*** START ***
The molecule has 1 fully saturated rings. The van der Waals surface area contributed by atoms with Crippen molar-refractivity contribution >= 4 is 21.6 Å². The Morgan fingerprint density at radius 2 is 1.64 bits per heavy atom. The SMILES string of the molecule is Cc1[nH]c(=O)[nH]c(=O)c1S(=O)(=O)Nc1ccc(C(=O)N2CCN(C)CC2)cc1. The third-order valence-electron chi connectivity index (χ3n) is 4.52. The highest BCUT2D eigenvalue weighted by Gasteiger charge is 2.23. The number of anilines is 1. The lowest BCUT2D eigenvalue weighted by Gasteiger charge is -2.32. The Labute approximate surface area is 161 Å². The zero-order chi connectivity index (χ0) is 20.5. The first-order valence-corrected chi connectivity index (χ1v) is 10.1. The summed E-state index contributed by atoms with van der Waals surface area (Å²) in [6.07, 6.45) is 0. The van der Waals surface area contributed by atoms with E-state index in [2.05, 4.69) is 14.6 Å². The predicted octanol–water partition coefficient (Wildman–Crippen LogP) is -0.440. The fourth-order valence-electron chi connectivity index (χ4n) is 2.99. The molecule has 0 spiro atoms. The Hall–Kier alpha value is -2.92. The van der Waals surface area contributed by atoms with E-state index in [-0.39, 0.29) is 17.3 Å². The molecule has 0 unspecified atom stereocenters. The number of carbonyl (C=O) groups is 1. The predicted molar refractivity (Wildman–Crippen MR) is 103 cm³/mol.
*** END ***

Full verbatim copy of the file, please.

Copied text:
The molecule has 1 fully saturated rings. The van der Waals surface area contributed by atoms with Crippen molar-refractivity contribution >= 4 is 21.6 Å². The Morgan fingerprint density at radius 2 is 1.64 bits per heavy atom. The SMILES string of the molecule is Cc1[nH]c(=O)[nH]c(=O)c1S(=O)(=O)Nc1ccc(C(=O)N2CCN(C)CC2)cc1. The third-order valence-electron chi connectivity index (χ3n) is 4.52. The highest BCUT2D eigenvalue weighted by Gasteiger charge is 2.23. The number of anilines is 1. The lowest BCUT2D eigenvalue weighted by Gasteiger charge is -2.32. The Labute approximate surface area is 161 Å². The zero-order chi connectivity index (χ0) is 20.5. The first-order valence-corrected chi connectivity index (χ1v) is 10.1. The summed E-state index contributed by atoms with van der Waals surface area (Å²) in [6.07, 6.45) is 0. The van der Waals surface area contributed by atoms with E-state index in [2.05, 4.69) is 14.6 Å². The predicted octanol–water partition coefficient (Wildman–Crippen LogP) is -0.440. The fourth-order valence-electron chi connectivity index (χ4n) is 2.99. The molecule has 0 spiro atoms. The Hall–Kier alpha value is -2.92. The van der Waals surface area contributed by atoms with E-state index in [-0.39, 0.29) is 17.3 Å². The molecule has 0 unspecified atom stereocenters. The number of carbonyl (C=O) groups is 1. The predicted molar refractivity (Wildman–Crippen MR) is 103 cm³/mol.